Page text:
"The players want to get out and be leaders on this issue, and they want there to be a level playing field," Weiner said. "The realities, though, are that baseball players play virtually every single day from Feb. 20 through October. And that's unlike any other athlete - professional or amateur - who's subject to drug testing. We want to make sure that we're doing everything we can on the HGH issue, but that it be consistent with not interfering with competition and not interfering with players health and safety under those circumstances."

At a time when the NBA season is threatened by a lockout and NFL preseason was disrupted by labor strife, this deal ensures baseball will have 21 consecutive years of labor peace since the end of the 1994-95 strike.

"Nobody back in the '70s, '80s and early '90s, 1994, would ever believe that we would have 21 years of labor peace," baseball commissioner Bud Selig said.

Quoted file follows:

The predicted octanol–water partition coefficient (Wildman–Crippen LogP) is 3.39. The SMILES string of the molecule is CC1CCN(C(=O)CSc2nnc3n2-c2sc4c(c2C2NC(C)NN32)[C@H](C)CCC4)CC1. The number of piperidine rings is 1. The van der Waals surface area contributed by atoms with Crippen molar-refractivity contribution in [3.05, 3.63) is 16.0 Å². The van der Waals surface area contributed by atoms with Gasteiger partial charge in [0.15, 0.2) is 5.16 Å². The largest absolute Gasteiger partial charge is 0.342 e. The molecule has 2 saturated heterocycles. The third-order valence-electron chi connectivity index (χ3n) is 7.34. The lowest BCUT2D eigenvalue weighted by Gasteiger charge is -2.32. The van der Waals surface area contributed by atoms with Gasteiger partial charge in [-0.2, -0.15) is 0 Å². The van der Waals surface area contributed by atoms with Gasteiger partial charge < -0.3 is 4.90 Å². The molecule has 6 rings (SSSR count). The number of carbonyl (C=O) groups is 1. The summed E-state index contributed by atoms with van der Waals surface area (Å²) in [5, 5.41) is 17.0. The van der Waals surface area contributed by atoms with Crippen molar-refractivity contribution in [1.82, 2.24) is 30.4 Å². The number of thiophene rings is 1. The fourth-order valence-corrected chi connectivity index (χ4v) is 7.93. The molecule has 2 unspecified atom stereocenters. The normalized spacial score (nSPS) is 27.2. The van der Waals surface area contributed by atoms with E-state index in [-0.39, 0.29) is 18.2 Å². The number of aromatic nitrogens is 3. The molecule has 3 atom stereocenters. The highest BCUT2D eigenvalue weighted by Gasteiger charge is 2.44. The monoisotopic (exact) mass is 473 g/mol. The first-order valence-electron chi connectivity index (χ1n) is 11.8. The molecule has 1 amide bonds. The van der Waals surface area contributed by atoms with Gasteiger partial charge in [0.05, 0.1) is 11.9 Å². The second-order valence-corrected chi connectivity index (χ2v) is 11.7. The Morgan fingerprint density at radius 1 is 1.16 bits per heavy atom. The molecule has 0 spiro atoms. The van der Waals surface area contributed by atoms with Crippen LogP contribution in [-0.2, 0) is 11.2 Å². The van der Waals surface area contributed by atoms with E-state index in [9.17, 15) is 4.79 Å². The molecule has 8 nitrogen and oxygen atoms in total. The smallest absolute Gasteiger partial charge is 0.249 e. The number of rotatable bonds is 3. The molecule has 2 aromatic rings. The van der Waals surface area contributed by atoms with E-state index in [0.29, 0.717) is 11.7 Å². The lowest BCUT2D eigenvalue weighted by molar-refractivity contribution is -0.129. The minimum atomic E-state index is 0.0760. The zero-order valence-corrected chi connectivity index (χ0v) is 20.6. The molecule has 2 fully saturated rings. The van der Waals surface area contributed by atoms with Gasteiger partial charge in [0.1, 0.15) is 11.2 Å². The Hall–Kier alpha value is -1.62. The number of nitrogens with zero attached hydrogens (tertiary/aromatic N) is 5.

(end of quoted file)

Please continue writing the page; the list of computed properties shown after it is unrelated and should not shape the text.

The deal, which still must be ratified by the players and owners, is the first contract since Michael Weiner replaced Donald Fehr as union leader last year.

As for the playoffs, there will be an additional two teams starting in 2012 or 2013 that will give baseball 10 of 30 clubs in the postseason. In the NFL, 12 of 32 teams make the playoffs. In the NBA and NHL, 16 of 30 advance.

The two wild cards in each league - the non-first place teams with the best records - will meet in a one-game playoff, and the winners will move on to the division series.

This agreement calls for the Houston Astros to switch from the NL Central to the AL West in 2013, leaving each league with three five-team divisions. It's baseball's first realignment since the Milwaukee Brewers went to the NL after the 1997 season.